FDA Rejects Merck's Proposed Successor to Vioxx

Merck & Co. (MRK) said Friday that U.S. regulators have rejected its experimental arthritis drug Arcoxia, the drugmaker's follow-up to Vioxx, saying it could not be approved without new supportive data.

Wall Street had expected the negative decision by the U.S. Food and Drug Administration after an advisory panel to the agency recommended Arcoxia not be approved earlier this month.

Merck had been awaiting approval since December 2003 for the oral medicine, which is already sold in more than 60 other countries. Merck had asked the FDA to approve 30- and 60-milligram doses of Arcoxia to treat osteoarthritis — the most common form of arthritis caused by wear and tear of the joints.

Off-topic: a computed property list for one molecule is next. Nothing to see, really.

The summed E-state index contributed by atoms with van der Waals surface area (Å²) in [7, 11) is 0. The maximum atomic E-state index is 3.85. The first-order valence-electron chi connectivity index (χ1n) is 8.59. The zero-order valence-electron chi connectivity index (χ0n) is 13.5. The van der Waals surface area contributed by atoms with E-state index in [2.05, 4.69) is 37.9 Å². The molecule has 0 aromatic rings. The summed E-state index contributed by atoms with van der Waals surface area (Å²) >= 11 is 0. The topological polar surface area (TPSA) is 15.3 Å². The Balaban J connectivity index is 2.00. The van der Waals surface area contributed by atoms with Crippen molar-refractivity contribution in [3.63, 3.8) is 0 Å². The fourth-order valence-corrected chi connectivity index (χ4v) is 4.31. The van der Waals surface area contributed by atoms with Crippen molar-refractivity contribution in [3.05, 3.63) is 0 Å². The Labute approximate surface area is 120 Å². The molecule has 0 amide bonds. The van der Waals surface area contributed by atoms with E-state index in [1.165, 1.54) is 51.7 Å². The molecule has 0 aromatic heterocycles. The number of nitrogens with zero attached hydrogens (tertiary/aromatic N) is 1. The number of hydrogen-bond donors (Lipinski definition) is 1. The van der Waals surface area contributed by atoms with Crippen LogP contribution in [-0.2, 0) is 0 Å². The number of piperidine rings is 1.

Recent studies of 90-milligram doses of Arcoxia — the dose widely used overseas to treat rheumatoid arthritis — have linked Arcoxia to elevated rates of blood pressure, tissue swelling that can lead to heart problems and congestive heart failure. The same problems had been seen in studies of Vioxx, which Merck withdrew in September 2004 after it was linked to heart attacks among long-term users.